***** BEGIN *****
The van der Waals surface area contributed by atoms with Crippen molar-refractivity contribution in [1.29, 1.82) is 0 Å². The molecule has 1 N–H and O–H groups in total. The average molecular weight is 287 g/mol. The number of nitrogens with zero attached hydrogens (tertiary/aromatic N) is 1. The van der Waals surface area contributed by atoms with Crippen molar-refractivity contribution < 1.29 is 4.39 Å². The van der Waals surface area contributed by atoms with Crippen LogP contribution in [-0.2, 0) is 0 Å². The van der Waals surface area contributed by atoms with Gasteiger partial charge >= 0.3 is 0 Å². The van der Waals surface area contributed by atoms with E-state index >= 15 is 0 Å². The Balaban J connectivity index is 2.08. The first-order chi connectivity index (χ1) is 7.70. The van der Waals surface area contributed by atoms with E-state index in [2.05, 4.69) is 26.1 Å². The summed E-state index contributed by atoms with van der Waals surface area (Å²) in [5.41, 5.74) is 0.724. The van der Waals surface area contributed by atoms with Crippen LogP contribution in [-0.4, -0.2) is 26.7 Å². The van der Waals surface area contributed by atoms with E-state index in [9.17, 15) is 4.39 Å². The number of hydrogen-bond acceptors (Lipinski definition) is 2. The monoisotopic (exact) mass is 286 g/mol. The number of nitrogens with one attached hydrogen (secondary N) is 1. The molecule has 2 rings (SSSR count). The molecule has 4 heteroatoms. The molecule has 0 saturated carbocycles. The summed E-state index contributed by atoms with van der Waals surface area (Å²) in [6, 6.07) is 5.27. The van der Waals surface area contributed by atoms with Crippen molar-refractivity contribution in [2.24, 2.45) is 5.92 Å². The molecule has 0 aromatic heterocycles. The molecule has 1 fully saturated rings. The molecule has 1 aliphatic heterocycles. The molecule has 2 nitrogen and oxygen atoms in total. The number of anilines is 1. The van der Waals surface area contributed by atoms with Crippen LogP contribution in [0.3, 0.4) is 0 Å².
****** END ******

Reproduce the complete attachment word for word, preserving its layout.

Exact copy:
The van der Waals surface area contributed by atoms with Crippen molar-refractivity contribution in [1.29, 1.82) is 0 Å². The molecule has 1 N–H and O–H groups in total. The average molecular weight is 287 g/mol. The number of nitrogens with zero attached hydrogens (tertiary/aromatic N) is 1. The van der Waals surface area contributed by atoms with Crippen molar-refractivity contribution < 1.29 is 4.39 Å². The van der Waals surface area contributed by atoms with Crippen LogP contribution in [-0.2, 0) is 0 Å². The van der Waals surface area contributed by atoms with Gasteiger partial charge >= 0.3 is 0 Å². The van der Waals surface area contributed by atoms with E-state index >= 15 is 0 Å². The Balaban J connectivity index is 2.08. The first-order chi connectivity index (χ1) is 7.70. The van der Waals surface area contributed by atoms with E-state index in [2.05, 4.69) is 26.1 Å². The summed E-state index contributed by atoms with van der Waals surface area (Å²) in [5.41, 5.74) is 0.724. The van der Waals surface area contributed by atoms with Crippen LogP contribution in [-0.4, -0.2) is 26.7 Å². The van der Waals surface area contributed by atoms with E-state index in [9.17, 15) is 4.39 Å². The number of hydrogen-bond acceptors (Lipinski definition) is 2. The monoisotopic (exact) mass is 286 g/mol. The number of nitrogens with one attached hydrogen (secondary N) is 1. The molecule has 2 rings (SSSR count). The molecule has 4 heteroatoms. The molecule has 0 saturated carbocycles. The summed E-state index contributed by atoms with van der Waals surface area (Å²) in [6, 6.07) is 5.27. The van der Waals surface area contributed by atoms with Crippen molar-refractivity contribution in [2.24, 2.45) is 5.92 Å². The molecule has 0 aromatic heterocycles. The molecule has 1 fully saturated rings. The molecule has 1 aliphatic heterocycles. The molecule has 2 nitrogen and oxygen atoms in total. The number of anilines is 1. The van der Waals surface area contributed by atoms with Crippen LogP contribution in [0.3, 0.4) is 0 Å².